‘They adored each other’: Couple married for 72 years die within hours of each other
'After mum had gone, dad looked at me and smiled and said: I’m going to die today'
25 January, 2018 — By Helen Chapman
Mary and Bill Greenleaf at the Cumberland Market estate
A HUSBAND and wife who were “together every day” over more than 70 years of marriage died within hours of each other.
Bill and Mary Greenleaf, who lived for most of their life in Regent’s Park, had been among protesters who fought against the Crown Estate’s sell-off plans 10 years ago. Their daughter Lesley said: “They were together every day. It was a big comfort to the family that they both went on the same day. It’s almost as if it was meant to be.”
Bill, 92, and Mary, 91, moved to a double room in a Suffolk nursing home last year after 64 years in Cumberland Market. Mary died at 6.45 am on December 23, Lesley said, while her father passed away just five hours later. She told the New Journal: “After mum had gone, dad looked at me and smiled and said: ‘I’m going to die today.’ He went at quarter-to-twelve that day.”
Bill and Mary on their wedding day
The couple had celebrated their platinum wedding anniversary in 2016. “My mum was Irish and had an Irish temperament. She was feisty, whereas Dad was a peacemaker,” said Lesley. “They complemented each other on those two levels. They adored each other.”
The couple moved to the nursing home, with Mary suffering from dementia in her final years and Bill recently spending time in University College London Hospital with pneumonia and norovirus. Lesley said her father had taken an earlier 18-month hospital stay in his stride. “He loved it in there,” she said. “He loved to sing and loved all the hymns. There was one day I went to visit him and all the doctors and nurses were standing around his bed singing with him. He had a lovely sense of humour.”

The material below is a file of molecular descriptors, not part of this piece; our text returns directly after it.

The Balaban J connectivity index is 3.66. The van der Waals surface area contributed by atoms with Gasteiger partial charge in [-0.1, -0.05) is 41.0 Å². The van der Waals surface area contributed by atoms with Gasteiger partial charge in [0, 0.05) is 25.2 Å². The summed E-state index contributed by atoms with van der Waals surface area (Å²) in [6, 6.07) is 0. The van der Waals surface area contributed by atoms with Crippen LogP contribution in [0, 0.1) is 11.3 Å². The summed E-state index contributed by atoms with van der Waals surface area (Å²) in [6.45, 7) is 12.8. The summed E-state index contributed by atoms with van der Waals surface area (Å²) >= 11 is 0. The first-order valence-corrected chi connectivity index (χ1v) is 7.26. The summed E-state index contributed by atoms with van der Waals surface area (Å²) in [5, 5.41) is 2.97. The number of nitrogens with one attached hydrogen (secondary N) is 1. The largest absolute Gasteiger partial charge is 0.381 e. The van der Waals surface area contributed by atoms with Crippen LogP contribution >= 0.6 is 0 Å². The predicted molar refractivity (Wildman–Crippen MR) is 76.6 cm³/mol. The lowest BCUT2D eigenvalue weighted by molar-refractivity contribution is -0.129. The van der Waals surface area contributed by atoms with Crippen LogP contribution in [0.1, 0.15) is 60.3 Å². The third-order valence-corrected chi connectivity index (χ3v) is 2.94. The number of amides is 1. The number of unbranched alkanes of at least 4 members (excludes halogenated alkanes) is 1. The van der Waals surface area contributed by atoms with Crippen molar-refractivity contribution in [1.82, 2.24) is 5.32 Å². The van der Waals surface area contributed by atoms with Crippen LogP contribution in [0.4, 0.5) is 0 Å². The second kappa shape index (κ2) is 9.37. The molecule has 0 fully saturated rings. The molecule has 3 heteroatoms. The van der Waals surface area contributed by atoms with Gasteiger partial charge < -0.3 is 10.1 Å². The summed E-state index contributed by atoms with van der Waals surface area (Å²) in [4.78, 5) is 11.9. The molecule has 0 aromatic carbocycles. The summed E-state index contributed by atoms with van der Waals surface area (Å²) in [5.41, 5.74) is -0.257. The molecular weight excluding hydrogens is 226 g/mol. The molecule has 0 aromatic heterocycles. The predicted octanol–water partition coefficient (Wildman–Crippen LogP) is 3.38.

Bill had been stationed in the Far East during the war. Mary, meanwhile, left school at 14 and became a dressmaker. The couple married in 1946 after Bill finished his service in the army. He went on to work in advertising for 30 years – a job he thoroughly enjoyed – before being made redundant. The last job he had was as a court usher. “He had fun with it,” his daughter said. “He would sit and do The Times crosswords with the judges on their breaks.”
As children, the couple grew up as near-neighbours: Bill in Albany Street and Mary in Stanhope Street. They moved as a married couple to the Cumberland Market after being on the waiting list for 10 years. Bill could remember the estate being built.
Lesley said that her mother could still remember the people she loved despite her health problems: “She would smile when she saw me and tell the nurses how she loved me. She didn’t forget.”
Bill and Mary are survived by Lesley, two grandchildren, Kelly, 40, and Vicki, 38, and two great-grandchildren, Claudia, 19, and Elliot, 14.